Moving into the next bay of St Austell I visited Charlestown that began life as a tiny pilchard fishing village. Later, it became a busy Georgian port used for exporting copper and subsequently china clay.  Today, this perfectly formed port, with museum and surrounding restored buildings, is an ideal maritime filming location. The Square Sail company operates from here, providing a range of services from set design and staging to large temporary structures for the film and corporate markets; the most recent Poldark series used Charlestown as its backdrop.

Charlestown china clay shipments gradually got larger so were moved along the coast to the ports of Par and later Fowey; both ports were on my route, sited either side of Gribbin Head.  This headland, with its distinctive 84ft red and white striped daymark tower helps sailors find the entrance to Fowey harbour. When built, the landowner, Willliam Rashleigh, who lived nearby at Menabilly, thought the Gothic square tower would enhance his landscape.  In later years Menabilly gained notoriety when author Daphne du Maurier lived there as a tenant. Gribbin Head and neighbouring Polridmouth Bay were the settings for ‘Rebecca’ and some of her other famous novels.  Today, the du Maurier flame is kept alive by Fowey’s annual festival of arts and literature.

And what about my veteran meeting, I hear you ask?  Gordon, aged 94, and known as ‘Tanky’ is a D-Day veteran who arrived at the pub dressed in blazer with medals shining.  Amongst his collection he proudly wears the Legion d’Honneur.  He served as a butcher on board HMS Aristocrat, a paddle steamer converted for anti-aircraft duties and was in the thick of it.  Fascinated by his nickname, I learned it was because he’d been given an additional daily duty of ‘sounding’ the fresh-water tanks!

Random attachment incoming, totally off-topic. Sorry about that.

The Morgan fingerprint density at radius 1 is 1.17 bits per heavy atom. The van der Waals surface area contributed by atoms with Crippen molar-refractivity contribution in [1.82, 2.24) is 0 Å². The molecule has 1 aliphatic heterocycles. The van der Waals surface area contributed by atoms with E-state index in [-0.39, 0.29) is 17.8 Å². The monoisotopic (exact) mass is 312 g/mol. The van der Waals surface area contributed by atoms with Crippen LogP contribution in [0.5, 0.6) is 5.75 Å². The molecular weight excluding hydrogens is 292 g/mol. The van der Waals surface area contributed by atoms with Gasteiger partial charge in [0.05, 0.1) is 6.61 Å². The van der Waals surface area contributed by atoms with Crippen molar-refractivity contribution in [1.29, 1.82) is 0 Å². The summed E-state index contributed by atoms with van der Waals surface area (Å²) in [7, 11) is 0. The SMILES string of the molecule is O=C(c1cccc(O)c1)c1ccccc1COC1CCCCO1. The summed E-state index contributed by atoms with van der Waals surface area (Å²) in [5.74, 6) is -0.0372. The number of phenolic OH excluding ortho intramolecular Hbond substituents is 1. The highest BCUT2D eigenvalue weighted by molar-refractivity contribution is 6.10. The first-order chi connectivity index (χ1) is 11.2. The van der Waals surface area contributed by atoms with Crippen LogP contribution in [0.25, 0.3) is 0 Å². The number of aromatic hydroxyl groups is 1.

‘Tanky’ remains a staunch Royal Navy supporter, arriving at the Polgooth Inn on his mobility scooter with a white ensign fluttering from the rear!  Accompanied by his daughter (on foot) our happy evening reminded me of why I’m doing this walk – for veterans just like him and serving personnel alike.  I’m pleased to report this has been a good week for donations although I am still well below my target.  However, I continue to hope that as the miles between the Victory Walker and Portsmouth  decrease, the donations will significantly increase. My fingers remain crossed!

See Photo Album No 81 – Ferrying Through Cornwall